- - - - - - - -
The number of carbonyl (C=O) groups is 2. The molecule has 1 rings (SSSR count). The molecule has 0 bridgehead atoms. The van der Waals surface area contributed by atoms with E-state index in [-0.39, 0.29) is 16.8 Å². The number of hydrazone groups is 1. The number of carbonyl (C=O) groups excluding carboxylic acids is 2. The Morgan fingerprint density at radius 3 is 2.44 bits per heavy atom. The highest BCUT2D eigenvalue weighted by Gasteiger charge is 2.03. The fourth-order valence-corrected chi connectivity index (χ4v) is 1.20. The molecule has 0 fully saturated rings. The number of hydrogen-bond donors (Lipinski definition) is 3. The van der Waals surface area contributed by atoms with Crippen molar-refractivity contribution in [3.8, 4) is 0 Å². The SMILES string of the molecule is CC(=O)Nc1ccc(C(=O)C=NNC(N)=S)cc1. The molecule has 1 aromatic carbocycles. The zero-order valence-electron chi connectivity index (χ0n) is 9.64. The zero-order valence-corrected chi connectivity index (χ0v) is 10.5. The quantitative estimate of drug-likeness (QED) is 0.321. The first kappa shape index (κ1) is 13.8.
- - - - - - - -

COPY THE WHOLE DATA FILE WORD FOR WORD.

The number of carbonyl (C=O) groups is 2. The molecule has 1 rings (SSSR count). The molecule has 0 bridgehead atoms. The van der Waals surface area contributed by atoms with E-state index in [-0.39, 0.29) is 16.8 Å². The number of hydrazone groups is 1. The number of carbonyl (C=O) groups excluding carboxylic acids is 2. The Morgan fingerprint density at radius 3 is 2.44 bits per heavy atom. The highest BCUT2D eigenvalue weighted by Gasteiger charge is 2.03. The fourth-order valence-corrected chi connectivity index (χ4v) is 1.20. The molecule has 0 fully saturated rings. The number of hydrogen-bond donors (Lipinski definition) is 3. The van der Waals surface area contributed by atoms with Crippen molar-refractivity contribution in [3.8, 4) is 0 Å². The SMILES string of the molecule is CC(=O)Nc1ccc(C(=O)C=NNC(N)=S)cc1. The molecule has 1 aromatic carbocycles. The zero-order valence-electron chi connectivity index (χ0n) is 9.64. The zero-order valence-corrected chi connectivity index (χ0v) is 10.5. The quantitative estimate of drug-likeness (QED) is 0.321. The first kappa shape index (κ1) is 13.8.